Adam Sills is an Associate Professor of English at Hofstra University, where he specializes in Restoration and eighteenth-century British literature and, more specifically, the discourses of geography and cartography and their relationship to the literature of the period. Dr. Sills has published articles on the intersections and tensions between cartographic representation and eighteenth-century British literature in English Literary History, Journal of Narrative Theory, and Literature Compass and has a book forthcoming from AMS Press, Against the Map: Cartography, Nation, and the Politics of Geography in Britain, 1678-1814. He is also co-editor for the online journal, Digital Defoe: Studies in Defoe & His Contemporaries. His current research project, “A Frightful Number!”: Mapping Daniel Defoe’s A Journal of the Plague Year involves digitally mapping Defoe’s novel and, with the support of Hofstra’s Digital Research Center (DRC), developing a digital application called Itinerary, which will enable scholars to analyze works of literature through the use of contemporary mapping technologies.
Christopher Loar is an Associate Professor at Western Washington University, where he teaches literatures of the long eighteenth century from both Britain and the Americas. He has published essays on imperial military memoirs, James Boswell’s melancholy, and Robinson Crusoe’s firearms. His first book, Political Magic: British Fictions of Savagery and Sovereignty, 1650-1750 (Fordham 2014) examines the role that the concept of savagery played in this period’s fictional reimagining of political categories. His current research interests include environmental writing in the long eighteenth century, narratives of the British empire, and early modern political theory.
Book Review Editor
Jason Pearl is an Associate Professor of English and Director of Graduate Studies at Florida International University. He specializes in British literature of the “long” eighteenth century, roughly from 1660 to 1830. His first book, Utopian Geographies and the Early English Novel (Virginia, 2014), examines the relationship between early modern utopian literature; geography, cartography, and travel writing; and the history of the English novel. His second book project is entitled “Aerial Prospects: Seeing from Above in Eighteenth-Century Britain.” In addition, Pearl has written articles and reviews published or forthcoming in Studies in English Literature, Eighteenth-Century Life, Studies in the Novel, Eighteenth-Century Fiction, The Eighteenth-Century: Theory and Interpretation, SHARP News (Society for the History of Authorship, Reading, and Publishing), and Digital Defoe, as well as the edited volume Travel Narratives, the New Science, and Literary Discourse, 1569-1750.
Nicole Keller Day is a PhD candidate in the English Department at Northeastern University. Her research and teaching interests include women’s scientific writing, eighteenth- and nineteenth-century British literature, and digital humanities. She is currently writing her dissertation, “Making Her Case: Gendered Evidence and Women’s Astronomical Writing of the Long Eighteenth Century.” Nicole works as the Acquisitions Lead for the Early Caribbean Digital Archive, as a Research and Encoding Specialist for the Women Writers Project, and as a Technical Editor for Digital Defoe: Studies in Defoe & His Contemporaries.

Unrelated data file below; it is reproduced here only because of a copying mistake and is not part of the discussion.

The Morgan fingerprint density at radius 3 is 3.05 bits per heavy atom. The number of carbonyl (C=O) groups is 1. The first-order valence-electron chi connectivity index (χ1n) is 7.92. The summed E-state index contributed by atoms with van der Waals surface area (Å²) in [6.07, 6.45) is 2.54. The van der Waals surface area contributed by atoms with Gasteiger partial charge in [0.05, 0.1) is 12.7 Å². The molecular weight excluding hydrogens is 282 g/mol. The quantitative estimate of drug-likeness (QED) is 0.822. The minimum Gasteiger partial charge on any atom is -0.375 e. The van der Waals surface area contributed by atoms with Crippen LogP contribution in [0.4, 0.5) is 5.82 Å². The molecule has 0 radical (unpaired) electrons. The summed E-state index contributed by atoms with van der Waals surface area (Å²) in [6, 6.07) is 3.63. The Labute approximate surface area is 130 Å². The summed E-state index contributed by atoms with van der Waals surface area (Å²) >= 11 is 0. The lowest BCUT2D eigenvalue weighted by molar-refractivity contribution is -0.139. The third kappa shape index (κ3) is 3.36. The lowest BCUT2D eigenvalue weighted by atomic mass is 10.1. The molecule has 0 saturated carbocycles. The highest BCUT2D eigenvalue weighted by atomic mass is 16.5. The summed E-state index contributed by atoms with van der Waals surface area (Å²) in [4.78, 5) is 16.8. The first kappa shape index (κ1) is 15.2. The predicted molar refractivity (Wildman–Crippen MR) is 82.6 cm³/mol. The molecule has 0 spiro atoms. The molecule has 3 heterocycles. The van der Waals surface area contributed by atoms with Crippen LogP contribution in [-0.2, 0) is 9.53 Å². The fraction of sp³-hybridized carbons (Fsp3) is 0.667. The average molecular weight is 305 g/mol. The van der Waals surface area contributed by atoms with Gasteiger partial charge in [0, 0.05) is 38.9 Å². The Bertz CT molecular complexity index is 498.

Katie Sagal is a recent graduate of Tufts University whose research focuses on women’s literature, scientific writing, and material culture of the long eighteenth century. Her current book projects involve women’s scientific work and women’s periodicals of the eighteenth century. She has published on Tristram Shandy, Charlotte Lennox’s The Lady’s Museum and The Female Quixote, and has a survey of critical work about Lady Mary Wortley Montagu forthcoming.
Social Media Editor
Corrina Readioff is a PhD student at the University of Liverpool. She is currently exploring the history and function of pre-chapter epigraphs in eighteenth- and nineteenth-century novels. More widely, her research interests include all aspects of the early development of the novel, and the relationship between material culture and text during the long eighteenth century. As well as managing the social media pages of the online journal, Digital Defoe: Studies in Defoe & His Contemporaries, she also writes the blog, The Age of Oddities: Reading the Eighteenth Century, to encourage readers of all tastes and backgrounds to enjoy the delights of eighteenth-century literature. She has also written for the Johnsonian News Letter, and the British Society for Eighteenth-Century Studies Criticks website.
Editorial Review Board
Simon Fraser University
Stephen H. Gregg
Bath Spa University
University of Hertfordshire
University of South Florida
University of California Berkeley
Virginia Commonwealth University
Illinois State University
Holly Faith Nelson
Trinity Western University
Katherine Ellison & Keely Siciliano